Scientists at the institute directed by J. Craig Venter, a pioneer in sequencing the human genome, are reporting that they have successfully transplanted the genome of one species of bacteria into another, an achievement they see as a major step toward creating synthetic forms of life.
Other scientists who did not participate in the research praised the achievement, published yesterday on the Web site of the journal Science. But some expressed skepticism that it was as significant as Dr. Venter said.
His goal is to make cells that might take carbon dioxide out of the atmosphere and produce methane, used as a feedstock for other fuels. Such an achievement might reduce dependency on fossil fuels and strike a blow at global warming.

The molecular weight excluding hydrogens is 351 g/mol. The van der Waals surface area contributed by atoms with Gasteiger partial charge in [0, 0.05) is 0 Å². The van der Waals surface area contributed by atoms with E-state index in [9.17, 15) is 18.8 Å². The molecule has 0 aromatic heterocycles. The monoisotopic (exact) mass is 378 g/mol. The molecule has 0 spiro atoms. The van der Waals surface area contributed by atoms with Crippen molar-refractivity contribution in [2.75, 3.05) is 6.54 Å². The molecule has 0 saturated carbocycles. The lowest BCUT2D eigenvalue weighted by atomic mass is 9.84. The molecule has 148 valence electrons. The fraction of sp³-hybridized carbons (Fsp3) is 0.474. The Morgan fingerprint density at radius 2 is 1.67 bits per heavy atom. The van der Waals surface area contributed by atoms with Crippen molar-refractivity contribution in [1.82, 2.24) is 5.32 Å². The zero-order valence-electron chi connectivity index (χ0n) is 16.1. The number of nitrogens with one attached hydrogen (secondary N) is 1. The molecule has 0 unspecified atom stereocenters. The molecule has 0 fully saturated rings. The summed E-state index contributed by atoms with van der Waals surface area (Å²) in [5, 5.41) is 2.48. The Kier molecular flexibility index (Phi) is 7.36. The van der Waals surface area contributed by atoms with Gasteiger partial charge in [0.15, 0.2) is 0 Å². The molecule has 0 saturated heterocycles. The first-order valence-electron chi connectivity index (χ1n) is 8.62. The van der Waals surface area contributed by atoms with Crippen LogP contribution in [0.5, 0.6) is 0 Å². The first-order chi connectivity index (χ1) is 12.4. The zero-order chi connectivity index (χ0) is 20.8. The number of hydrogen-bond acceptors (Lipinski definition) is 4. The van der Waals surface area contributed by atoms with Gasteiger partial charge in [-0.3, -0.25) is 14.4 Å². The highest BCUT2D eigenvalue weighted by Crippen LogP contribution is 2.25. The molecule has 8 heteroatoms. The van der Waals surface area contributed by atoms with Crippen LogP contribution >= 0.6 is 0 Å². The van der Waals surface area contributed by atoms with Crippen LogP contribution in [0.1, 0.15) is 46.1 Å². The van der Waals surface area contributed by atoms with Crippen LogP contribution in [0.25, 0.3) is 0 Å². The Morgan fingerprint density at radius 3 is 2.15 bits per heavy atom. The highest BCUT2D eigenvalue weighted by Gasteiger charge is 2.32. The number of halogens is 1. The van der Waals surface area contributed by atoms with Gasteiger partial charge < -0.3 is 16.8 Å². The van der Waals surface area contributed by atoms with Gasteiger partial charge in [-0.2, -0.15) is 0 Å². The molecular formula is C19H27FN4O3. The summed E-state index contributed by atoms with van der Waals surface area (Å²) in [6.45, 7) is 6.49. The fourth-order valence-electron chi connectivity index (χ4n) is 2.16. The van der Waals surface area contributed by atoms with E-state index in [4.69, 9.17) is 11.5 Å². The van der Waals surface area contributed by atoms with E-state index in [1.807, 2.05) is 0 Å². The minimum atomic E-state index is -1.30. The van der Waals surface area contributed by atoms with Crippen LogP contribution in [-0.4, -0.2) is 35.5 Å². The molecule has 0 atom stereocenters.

“We look forward to having the first fuels from synthetic biology certainly within the decade and possibly in half that time,” he said.
Richard Ebright, a molecular biologist at Rutgers University, said the transplantation technique, which leads to the transferred genome’s taking over the host cell, was “a landmark accomplishment.”
“It represents the complete reprogramming of an organism using only a chemical entity,” Dr. Ebright said.
Leroy Hood, a pioneer of the closely related field of systems biology, said Dr. Venter’s report was “a really marvelous kind of technical feat” but just one of a long series of steps required before synthetic chromosomes could be put to use in living cells.
For the full story, see:
J. Craig Venter. Source of photo: online version of the NYT article quoted and cited above.